Amytis, which is one of the pioneers of VR products in Iran, is currently active in the fields of video games, animation and hardware. It produces simulators as well as computer and video games for a variety of platforms, including VR. It also develops relevant software for tablets and mobile phones. Amytis only launched its hardware and electronics section in 2012. Its concentration on the two fields of virtual reality and augmented reality resulted in the production of 3D headsets, which were then further developed into VR headsets. Its technology is currently mainly being used in amusement parks and for simulator purposes, with a demo available on its website.
Malek, the technology analyst, said he believes that although there have been “heavy investments” in VR in recent years, much remains to be done for the technology to begin being used by the average Iranian. In his telling, VR “needs to address general aspects of people’s lives. For most people, doing a virtual reality demo or taking a walk in a virtual world is not motivation enough to purchase a heavy headset.”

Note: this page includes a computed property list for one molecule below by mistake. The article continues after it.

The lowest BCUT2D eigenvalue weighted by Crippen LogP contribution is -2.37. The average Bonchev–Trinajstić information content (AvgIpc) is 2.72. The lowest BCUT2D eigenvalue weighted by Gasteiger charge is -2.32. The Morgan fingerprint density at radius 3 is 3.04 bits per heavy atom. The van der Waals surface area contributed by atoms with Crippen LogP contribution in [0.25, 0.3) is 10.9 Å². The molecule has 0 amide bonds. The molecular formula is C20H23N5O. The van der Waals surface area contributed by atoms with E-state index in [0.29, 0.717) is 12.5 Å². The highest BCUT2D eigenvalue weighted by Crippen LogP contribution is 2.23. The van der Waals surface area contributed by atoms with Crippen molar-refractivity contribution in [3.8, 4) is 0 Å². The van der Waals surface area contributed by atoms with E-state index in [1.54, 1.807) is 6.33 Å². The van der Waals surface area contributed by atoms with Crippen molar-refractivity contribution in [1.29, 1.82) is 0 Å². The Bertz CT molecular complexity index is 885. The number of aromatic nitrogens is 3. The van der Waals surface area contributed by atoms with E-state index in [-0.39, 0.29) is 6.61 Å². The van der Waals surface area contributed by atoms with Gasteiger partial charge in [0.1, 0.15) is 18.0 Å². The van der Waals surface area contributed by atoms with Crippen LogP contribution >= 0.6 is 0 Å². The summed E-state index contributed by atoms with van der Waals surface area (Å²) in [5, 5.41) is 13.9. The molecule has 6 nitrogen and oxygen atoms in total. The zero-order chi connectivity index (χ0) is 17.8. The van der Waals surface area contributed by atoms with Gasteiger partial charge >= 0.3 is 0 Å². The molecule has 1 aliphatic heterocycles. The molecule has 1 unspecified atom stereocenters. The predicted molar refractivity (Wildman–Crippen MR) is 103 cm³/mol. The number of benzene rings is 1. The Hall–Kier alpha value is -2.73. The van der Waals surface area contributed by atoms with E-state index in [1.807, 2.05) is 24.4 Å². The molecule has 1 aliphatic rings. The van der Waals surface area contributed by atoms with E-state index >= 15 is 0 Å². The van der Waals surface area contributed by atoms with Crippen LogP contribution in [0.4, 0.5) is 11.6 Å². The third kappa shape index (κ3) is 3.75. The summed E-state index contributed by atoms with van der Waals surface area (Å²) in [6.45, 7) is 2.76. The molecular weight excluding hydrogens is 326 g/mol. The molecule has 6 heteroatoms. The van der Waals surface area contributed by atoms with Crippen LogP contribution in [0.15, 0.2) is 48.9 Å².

Given that VR headsets are currently the only product available in Iran that makes use of this new technology, the question is whether these headsets can and will become an important product for Iranians in the near future. Malek told Al-Monitor, “No doubt, over the next few years, as this field grows and penetrates the basic consumer goods market and is used in areas other than entertainment, people will learn more about these products and we will surely witness a growth for these products in Iran’s market.
Iran’s market is made up of millions of enthusiastic customers who will react positively and quickly if they are introduced to a product more [immersively designed and widely available] than the one they have come to know so far.”